What we know about the Optus cyber attack, and how to strengthen your online security

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It is possible that both current and former Optus customers were involved in a data breach as a result of a cyber attack on the carrier.

Optus says it noticed “unusual activity” yesterday afternoon and is now working with the Australian Cyber ​​Security Center and the Australian Federal Police.

Here’s what we know about the attack and how you can boost your online security.

What type of data was disclosed?

Optus says the type of information that may have been disclosed includes:

  • Customer names
  • Birth dates
  • phone numbers
  • Email addresses

For a subset of clients:

  • addresses
  • Identity document numbers such as driver’s license or passport numbers

Optus says payment details and account passwords Not hacked.

In addition, Optus services, including mobile and home Internet, are not affected, and messages and voice calls have not been hacked.

The company says that the Optus services remain safe to use and operate as usual.

Who is affected by the cyber attack?

Optus CEO Kelly Bayer Rosmarin says: Both current and former clients You may have been affected by the cyber attack.

Rosemarine says the number of people affected is “significant” but she wouldn’t give an exact number, saying it’s still early days.

“We want to be absolutely sure when we go out and say how many are there,” she said in an afternoon interview on ABC.

“We are very disappointed that we are spending so much time and investing so much in preventing this from happening.

“Our teams have thwarted a lot of attacks in the past and we are very sorry that this attack was a success.”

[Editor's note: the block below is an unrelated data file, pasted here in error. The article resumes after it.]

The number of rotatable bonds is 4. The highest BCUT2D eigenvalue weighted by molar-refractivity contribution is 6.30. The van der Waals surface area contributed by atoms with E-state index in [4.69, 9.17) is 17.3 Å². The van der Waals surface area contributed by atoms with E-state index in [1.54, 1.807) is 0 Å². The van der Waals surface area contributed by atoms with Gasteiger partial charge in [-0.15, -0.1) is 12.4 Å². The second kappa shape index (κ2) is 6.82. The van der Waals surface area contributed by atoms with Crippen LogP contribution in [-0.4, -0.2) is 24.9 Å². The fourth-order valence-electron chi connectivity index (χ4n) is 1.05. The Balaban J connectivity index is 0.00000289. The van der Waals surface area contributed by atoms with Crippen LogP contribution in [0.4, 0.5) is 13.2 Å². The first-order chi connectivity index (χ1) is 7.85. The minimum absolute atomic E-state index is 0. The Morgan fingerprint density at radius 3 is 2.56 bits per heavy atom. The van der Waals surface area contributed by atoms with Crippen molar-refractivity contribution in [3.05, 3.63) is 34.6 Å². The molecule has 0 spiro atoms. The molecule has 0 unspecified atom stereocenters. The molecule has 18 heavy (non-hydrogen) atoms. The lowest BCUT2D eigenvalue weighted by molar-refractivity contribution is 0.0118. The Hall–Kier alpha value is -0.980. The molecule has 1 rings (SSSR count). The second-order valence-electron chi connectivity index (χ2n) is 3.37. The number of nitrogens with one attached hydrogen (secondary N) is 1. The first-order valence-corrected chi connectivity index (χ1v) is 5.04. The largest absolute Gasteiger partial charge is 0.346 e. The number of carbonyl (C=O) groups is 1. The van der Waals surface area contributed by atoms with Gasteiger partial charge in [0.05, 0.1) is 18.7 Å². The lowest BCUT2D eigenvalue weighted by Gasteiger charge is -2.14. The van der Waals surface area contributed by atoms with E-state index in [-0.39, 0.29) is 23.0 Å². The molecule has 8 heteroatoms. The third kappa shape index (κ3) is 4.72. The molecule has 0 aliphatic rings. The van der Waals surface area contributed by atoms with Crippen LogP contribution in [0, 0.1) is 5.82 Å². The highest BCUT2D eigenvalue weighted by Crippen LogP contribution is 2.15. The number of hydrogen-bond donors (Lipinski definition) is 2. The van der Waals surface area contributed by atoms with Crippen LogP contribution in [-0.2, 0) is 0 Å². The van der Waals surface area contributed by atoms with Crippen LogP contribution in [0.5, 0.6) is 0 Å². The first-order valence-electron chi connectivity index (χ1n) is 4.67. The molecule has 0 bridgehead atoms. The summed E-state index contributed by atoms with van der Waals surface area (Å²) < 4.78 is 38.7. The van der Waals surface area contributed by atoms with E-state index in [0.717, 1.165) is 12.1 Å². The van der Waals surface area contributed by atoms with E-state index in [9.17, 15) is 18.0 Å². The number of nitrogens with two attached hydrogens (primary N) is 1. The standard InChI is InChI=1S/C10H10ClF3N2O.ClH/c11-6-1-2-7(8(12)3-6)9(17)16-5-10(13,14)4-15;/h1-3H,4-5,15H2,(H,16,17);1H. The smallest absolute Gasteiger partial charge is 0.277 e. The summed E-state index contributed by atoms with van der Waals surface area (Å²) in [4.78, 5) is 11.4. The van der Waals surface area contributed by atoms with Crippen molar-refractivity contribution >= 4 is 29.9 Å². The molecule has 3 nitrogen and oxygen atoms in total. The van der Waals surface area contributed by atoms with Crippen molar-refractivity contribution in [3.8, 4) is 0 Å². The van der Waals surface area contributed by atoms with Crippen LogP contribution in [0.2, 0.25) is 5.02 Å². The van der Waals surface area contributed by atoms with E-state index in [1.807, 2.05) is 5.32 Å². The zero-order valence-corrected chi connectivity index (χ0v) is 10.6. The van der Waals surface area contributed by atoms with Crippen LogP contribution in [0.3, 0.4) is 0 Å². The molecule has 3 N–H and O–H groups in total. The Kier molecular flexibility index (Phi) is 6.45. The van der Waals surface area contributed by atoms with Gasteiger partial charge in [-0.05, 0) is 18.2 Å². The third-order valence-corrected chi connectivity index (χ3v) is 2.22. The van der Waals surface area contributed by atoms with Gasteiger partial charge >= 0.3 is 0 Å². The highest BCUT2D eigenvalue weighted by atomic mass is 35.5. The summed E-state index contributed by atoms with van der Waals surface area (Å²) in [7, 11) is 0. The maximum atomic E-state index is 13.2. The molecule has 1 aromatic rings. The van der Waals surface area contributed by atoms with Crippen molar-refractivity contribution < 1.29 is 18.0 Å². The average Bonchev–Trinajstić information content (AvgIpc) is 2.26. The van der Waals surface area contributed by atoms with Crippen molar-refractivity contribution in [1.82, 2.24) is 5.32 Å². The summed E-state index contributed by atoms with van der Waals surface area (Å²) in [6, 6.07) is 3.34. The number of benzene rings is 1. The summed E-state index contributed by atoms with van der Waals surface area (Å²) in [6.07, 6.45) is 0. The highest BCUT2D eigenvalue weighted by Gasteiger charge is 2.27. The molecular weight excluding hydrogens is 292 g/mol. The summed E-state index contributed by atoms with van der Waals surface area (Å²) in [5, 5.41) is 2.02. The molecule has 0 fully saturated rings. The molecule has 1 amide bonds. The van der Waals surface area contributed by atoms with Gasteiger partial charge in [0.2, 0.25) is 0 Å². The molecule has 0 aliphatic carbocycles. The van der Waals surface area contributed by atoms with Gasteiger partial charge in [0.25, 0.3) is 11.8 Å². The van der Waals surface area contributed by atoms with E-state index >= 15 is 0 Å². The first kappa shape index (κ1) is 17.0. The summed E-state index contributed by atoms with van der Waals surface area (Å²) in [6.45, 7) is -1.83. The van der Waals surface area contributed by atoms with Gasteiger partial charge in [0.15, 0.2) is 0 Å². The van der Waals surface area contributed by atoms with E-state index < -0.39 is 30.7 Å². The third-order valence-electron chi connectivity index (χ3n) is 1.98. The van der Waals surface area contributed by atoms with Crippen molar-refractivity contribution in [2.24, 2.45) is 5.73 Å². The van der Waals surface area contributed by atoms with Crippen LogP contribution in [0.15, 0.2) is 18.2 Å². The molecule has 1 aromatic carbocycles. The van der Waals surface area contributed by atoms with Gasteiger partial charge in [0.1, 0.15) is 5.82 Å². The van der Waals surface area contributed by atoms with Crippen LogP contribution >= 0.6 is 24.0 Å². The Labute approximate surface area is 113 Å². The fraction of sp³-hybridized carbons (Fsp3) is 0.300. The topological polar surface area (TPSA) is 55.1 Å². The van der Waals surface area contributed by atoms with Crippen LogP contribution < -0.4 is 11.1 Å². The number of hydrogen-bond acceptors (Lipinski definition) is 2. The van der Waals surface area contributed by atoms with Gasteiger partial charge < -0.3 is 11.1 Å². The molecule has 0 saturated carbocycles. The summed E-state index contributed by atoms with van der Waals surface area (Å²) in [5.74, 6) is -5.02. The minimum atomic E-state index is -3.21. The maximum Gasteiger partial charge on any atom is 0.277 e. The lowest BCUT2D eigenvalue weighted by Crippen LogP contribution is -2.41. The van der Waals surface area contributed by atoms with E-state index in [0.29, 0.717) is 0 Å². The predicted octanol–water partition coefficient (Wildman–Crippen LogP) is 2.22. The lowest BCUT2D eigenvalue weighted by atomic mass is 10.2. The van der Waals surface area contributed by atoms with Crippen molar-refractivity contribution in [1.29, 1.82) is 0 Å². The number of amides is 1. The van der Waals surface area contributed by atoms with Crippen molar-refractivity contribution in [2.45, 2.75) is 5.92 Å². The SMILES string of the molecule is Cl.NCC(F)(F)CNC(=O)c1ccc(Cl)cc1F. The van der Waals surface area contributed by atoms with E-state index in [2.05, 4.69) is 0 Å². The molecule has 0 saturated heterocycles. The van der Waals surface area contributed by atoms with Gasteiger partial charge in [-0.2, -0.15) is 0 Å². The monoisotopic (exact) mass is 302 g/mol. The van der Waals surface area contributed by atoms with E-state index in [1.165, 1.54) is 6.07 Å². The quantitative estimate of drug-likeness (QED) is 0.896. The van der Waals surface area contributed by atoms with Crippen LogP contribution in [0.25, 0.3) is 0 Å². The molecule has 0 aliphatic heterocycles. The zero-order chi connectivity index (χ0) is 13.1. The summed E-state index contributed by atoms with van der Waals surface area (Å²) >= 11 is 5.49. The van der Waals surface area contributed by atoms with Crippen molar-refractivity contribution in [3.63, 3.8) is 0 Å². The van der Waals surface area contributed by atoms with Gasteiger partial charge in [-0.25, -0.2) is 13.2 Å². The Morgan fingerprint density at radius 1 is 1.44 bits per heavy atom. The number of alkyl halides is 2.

A woman uses her phone outside an Optus store while a man looks at his phone.
Optus encourages customers to increase their vigilance across their accounts. (AAP: Dan Peled)

How can I enhance my cyber security?

While Optus says they “are not aware of any harm to customers,” the company encourages people to do so.high consciousness Via their accounts, including Looking for unusual or fraudulent activity and any notifications that look strange or suspicious.”

Optus recommended looking for reputable sources, such as the government’s Money Smart platform and the identity fraud page on the Australian Information Commissioner’s website.

For customers deemed to be high-risk, Optus says it will take “proactive personal notifications” and provide “specialized third-party monitoring services.”

Minister of Cyber ​​Security Claire O’Neill He says all Australians need to bolster their cyber defenses to help protect themselves.

The Australian Cyber ​​Security Center (ACSC) recommends:

  • Update Your devices to protect important information
  • Protect your accounts with Multifactor authentication
  • Backup Data regularly to the cloud or an external hard drive

The ACSC website has step-by-step instructions on how to apply these tips appleAnd the Android And the Windows devices.

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